China’s zero-Covid protesters joined a vigil in Beijing. Then their lives were turned upside down

In late December 2020, a group of protesters in Beijing joined a vigil to call for the Chinese government to take stronger measures to prevent the spread of Covid-19. The protesters, many of whom had been personally affected by the pandemic, were determined to make their voices heard.

Little did they know that their peaceful demonstration would have drastic consequences for their lives. Within days of the vigil, the Chinese government had cracked down on the protesters, accusing them of “inciting social unrest”.

The protesters were arrested and detained, and their social media accounts were shut down. Their families were harassed and threatened by the authorities. Some of the protesters were even sent to “re-education” camps.

The crackdown on the protesters is yet another example of the Chinese government’s heavy-handed approach to dissent. Despite the country’s claims of being a “people’s republic”, the authorities have a history of silencing those who speak out against them.

The Chinese government’s response to the protesters has been widely condemned by human rights groups and international observers. The United Nations High Commissioner for Human Rights has called for the immediate release of the protesters and for the Chinese government to respect the rights of its citizens to peacefully protest.

The Chinese government’s treatment of the protesters is a stark reminder of the dangers of speaking out against the authorities. It also serves as a warning to those who are brave enough to stand up for their beliefs in the face of oppression.

The protesters’ courage in standing up for what they believe in will not be forgotten. Their story is a reminder that even in the face of overwhelming odds, it is still possible to make a difference.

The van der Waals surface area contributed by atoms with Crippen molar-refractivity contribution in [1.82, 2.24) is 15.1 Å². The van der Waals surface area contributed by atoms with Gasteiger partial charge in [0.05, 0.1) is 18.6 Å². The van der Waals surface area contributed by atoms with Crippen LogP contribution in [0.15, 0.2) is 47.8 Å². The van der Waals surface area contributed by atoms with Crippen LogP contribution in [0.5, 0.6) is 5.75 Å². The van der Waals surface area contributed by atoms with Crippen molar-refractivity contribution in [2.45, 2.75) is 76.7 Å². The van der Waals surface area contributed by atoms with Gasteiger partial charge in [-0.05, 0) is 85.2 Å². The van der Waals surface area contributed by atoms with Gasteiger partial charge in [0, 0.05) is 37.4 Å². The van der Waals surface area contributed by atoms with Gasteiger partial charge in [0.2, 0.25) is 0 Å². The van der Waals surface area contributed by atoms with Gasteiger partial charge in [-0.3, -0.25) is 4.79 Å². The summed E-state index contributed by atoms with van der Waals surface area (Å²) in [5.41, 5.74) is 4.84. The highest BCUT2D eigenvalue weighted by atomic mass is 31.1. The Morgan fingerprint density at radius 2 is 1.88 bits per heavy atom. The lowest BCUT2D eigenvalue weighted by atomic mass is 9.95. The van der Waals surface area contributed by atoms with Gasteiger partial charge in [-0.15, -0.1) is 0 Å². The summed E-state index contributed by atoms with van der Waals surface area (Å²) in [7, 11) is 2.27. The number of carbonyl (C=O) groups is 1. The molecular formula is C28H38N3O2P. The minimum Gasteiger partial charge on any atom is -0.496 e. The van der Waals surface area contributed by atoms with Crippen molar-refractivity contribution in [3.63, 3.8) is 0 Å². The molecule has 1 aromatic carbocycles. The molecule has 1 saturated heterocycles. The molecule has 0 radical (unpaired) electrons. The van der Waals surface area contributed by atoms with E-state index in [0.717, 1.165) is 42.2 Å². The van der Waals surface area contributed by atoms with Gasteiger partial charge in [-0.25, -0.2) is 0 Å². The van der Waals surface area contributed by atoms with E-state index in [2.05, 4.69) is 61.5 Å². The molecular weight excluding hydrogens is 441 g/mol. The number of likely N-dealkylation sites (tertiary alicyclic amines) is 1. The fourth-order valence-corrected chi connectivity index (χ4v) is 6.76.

expressed their views, then this is an extremely serious event.”

Eight young Chinese female professionals, including an editor at a publishing house, were quietly detained by authorities in the weeks following a peaceful protest in Beijing on November 27. The protest was one of many that broke out in major cities across the country in an unprecedented showing of discontent with China’s now-dismantled zero-Covid controls. The detentions happened without any public comment from the authorities involved and the exact number of people detained in connection with the protests remains uncertain.

Two of the young women detained have been formally charged with “picking quarrels and provoking trouble,” people directly familiar with their cases said. Two more were released on bail Thursday evening and Friday, respectively, just days ahead of the Lunar New Year. It is unknown whether others were released and if so, how many.

The demonstration on November 27 was held to remember at least 10 people killed in a fire that consumed their locked-down building in the northwestern city Urumqi. Many in the crowd held up blank sheets of white A4-sized paper — a metaphor for the countless critical posts, news articles and outspoken social media accounts that were wiped from the internet by China’s censors. Some decried censorship and called for greater political freedoms, or shouted slogans calling for an end to incessant Covid tests and lockdowns.

The editor at the publishing house who joined the protest “with a heavy heart” was among those detained by police in the days that followed. Police confiscated or searched their phones and electronic devices and subjected at least one to a urine test. Some, like the editor, were initially brought in for questioning and released, but those in the group experienced an uneasy calm before the round-up of their friends began.

The detentions stand as a chilling marker of the lengths to which China’s ruling Communist Party will go to stamp out all forms of dissent and free speech — and the tactics used to counter perceived threats. People who know the detained individuals have expressed confusion over the detentions, describing them as young female professionals working in publishing, journalism and education, that were engaged and socially-minded, not dissidents or organizers. It has been suggested that the police may have been suspicious of young, politically aware women, as Chinese authorities have a long and well-documented history of targeting feminists.

The detentions indicate an ever-tightening space for free expression in China, with those affected feeling that what they had done was innocuous and no different from others in the crowd that night. They feel that they were taken away arbitrarily and that the result of their detentions is an extremely serious event, representing a ruthless suppression of some of the simplest and most spontaneous calls for justice in society today.

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